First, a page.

Only a few small things. This novel was absolutely excellent. Air-tight in execution, thoroughly engaging in plot and characters – there’s not much more a reader can ask for. I struggled therefore to think of any significant elements that I disliked. All I have left to do is nit-pick. If I had to name two things that could have been even better in the book. I would say that the only female avatar character Artemis feels somewhat male in her actions and responses in the narrative. The novel is definitely told from a heavily male perspective, which is somewhat understandable, but I would have liked a more believable female component. The second thing would be that some of the jokes between Aech and Wade’s characters made me seriously roll my eyes – again probably connected to the predominantly male humor.
This is a novel deeply immersed in a world of video games, VR technology and 80s pop culture, that is a truly amazing read even if you who have no interest whatsoever in any of these topics.
Ernest Cline is a novelist, screenwriter, husband, father, and full-time geek. His first novel, Ready Player One, was an international bestseller, appeared on numerous “best of the year” lists, and is being adapted into a motion picture by Warner Bros. and director Steven Spielberg. His second novel, ARMADA, debuted at #4 on the New York Times Bestseller list and is being made into a film by Universal Pictures. Ernie is married to fellow bestselling author and poet Cristin O’Keefe Aptowicz. They live in Austin, Texas.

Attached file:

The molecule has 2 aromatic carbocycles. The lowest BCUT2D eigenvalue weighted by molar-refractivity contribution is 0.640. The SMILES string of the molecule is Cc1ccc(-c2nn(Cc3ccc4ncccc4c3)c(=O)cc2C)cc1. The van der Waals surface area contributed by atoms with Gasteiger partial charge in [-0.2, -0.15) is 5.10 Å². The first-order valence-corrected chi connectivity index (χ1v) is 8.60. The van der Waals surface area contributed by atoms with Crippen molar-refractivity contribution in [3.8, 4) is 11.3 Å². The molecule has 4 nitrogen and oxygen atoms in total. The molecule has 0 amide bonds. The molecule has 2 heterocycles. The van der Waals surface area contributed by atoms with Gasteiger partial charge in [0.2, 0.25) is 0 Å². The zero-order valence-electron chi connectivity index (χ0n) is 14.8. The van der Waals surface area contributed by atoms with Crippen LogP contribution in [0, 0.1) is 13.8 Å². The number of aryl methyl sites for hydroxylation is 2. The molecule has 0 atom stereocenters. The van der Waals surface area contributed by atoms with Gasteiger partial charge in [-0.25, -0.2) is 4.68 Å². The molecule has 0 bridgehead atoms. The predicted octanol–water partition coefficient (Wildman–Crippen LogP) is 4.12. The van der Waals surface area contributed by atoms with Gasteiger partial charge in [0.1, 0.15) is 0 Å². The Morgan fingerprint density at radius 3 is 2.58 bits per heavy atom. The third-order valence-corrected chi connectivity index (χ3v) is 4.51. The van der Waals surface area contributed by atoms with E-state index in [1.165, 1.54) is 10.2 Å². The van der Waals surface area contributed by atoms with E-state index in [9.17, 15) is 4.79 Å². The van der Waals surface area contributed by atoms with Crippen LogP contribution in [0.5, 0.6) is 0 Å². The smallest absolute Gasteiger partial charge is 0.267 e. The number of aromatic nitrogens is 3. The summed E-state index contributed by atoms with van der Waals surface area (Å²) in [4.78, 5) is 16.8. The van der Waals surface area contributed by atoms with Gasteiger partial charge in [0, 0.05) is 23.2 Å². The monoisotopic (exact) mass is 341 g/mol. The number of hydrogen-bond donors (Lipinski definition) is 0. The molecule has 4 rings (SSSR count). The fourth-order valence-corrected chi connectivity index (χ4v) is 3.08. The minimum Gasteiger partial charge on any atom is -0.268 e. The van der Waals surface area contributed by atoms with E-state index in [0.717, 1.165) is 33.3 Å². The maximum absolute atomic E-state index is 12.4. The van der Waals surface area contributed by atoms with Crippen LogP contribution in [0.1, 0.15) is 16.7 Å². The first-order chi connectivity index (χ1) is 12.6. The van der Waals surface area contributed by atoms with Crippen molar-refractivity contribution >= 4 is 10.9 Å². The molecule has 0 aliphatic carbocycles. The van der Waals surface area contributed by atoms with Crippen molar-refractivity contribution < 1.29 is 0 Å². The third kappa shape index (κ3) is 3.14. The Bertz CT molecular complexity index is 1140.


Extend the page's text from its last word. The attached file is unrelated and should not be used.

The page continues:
Have you read Ready Player One and/or watched the movie? What did you think? Let me know in the comments.
You can also read my other recent Just Read reviews, including for contemporary fiction title The Wangs Vs. The World, historical fiction novel The Immortalists by Chloe Benjamin, nonfiction title The Stowaway by Laurie Gwen Shapiro, audiobook of Evicted by Matthew Desmond and novel Carnegie’s Maid by Marie Benedict.